Supporting elderly people with cognitive impairment during and after hospital stays with Intersectoral Care Management [intersec-CM]: study protocol for a randomised controlled trial
Sectorization of health care systems causes inefficient treatment, especially for elderly people with cognitive impairments. The transition from hospital care to primary care is insufficiently coordinated, and communication between health care providers is often lacking. Consequences include a further deterioration of health, higher rates of hospital readmission, and institutionalization. Models of collaborative care have shown their efficacy in primary care by improving patient-related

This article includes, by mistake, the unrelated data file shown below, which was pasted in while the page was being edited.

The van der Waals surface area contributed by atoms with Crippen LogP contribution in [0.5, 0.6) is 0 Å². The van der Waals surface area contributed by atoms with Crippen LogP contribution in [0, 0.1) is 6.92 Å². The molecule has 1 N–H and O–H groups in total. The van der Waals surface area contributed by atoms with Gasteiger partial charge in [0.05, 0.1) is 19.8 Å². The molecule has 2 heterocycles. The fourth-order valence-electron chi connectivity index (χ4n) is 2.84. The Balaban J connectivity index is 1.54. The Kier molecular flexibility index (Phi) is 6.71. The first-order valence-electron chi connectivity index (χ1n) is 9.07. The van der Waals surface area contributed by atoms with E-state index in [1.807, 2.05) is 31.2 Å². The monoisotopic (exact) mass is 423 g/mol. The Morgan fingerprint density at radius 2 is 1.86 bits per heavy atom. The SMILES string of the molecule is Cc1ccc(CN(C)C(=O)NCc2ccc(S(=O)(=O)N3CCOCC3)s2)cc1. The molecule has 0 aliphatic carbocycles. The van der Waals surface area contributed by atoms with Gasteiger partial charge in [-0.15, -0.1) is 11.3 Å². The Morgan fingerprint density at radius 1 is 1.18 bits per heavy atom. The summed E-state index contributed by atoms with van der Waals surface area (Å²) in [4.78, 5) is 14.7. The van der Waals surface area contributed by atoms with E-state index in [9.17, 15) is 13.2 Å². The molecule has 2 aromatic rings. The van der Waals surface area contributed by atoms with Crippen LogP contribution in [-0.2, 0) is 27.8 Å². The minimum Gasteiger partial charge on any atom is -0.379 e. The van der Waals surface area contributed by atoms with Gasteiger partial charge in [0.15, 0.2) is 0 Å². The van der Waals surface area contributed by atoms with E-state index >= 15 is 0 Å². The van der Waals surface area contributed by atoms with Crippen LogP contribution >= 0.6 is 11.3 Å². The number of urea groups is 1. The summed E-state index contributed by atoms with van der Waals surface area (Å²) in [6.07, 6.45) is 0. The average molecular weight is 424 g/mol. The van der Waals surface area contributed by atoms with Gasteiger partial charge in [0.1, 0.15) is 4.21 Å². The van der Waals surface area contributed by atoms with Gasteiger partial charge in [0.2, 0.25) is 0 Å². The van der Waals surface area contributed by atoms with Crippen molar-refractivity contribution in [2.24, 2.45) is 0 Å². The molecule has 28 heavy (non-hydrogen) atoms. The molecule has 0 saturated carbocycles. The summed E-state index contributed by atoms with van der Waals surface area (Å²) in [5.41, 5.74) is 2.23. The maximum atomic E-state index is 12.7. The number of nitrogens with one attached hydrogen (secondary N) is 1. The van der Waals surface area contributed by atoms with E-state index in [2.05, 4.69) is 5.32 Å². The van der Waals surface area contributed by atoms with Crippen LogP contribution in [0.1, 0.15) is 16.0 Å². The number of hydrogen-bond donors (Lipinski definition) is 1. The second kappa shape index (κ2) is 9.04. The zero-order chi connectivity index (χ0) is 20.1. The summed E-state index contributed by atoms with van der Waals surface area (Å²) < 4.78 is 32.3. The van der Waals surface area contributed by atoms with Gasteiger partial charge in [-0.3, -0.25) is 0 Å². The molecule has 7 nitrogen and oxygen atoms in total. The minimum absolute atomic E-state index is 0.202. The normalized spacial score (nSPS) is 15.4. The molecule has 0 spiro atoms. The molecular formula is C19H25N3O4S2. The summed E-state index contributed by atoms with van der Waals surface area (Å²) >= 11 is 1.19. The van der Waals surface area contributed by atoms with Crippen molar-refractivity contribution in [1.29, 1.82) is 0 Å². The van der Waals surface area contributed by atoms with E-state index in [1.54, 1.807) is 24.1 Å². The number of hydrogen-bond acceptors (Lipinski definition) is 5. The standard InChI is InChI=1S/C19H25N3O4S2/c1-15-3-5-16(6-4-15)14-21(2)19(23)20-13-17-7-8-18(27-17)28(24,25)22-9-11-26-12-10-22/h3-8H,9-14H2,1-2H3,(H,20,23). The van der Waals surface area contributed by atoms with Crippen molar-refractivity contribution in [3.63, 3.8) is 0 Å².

... ent-related outcomes. The main goal of this trial is to test the effectiveness of a collaborative care model for people with cognitive impairment (PCI) and current hospital treatment due to a somatic illness to improve the continuity of treatment and care across the transition between the in-hospital and adjoining primary care sectors. Methods The trial is a longitudinal multisite randomized controlled trial with two arms ("care as usual" and "intersectoral care management"). Inclusion criteria at the time of hospital admission due to a somatic illness: age 70+, cognitive impairment (Mini Mental State Examination, MMSE ≤ 26), live at home, provide written informed consent. Each participant will have a baseline assessment at the hospital and two follow-up assessments at home (three and twelve months after discharge). The estimated sample size is n=398 participants together with (where available) their respective informal caregivers. In the intersectoral care management group, specialized care managers will develop, implement and monitor individualized treatment and care based on comprehensive assessments of the patients and informal caregivers for unmet needs at the hospital and in their homes. Primary outcomes are (1) activities of daily living, (2) readmission to the hospital, and (3) institutionalization. Secondary outcomes include (a) frailty, (b) delirium, (c) quality of life, (d) cognitive status, (e) behavioral and psychological symptoms of dementia, (f) utilization of services, and (g) informal caregiver burden.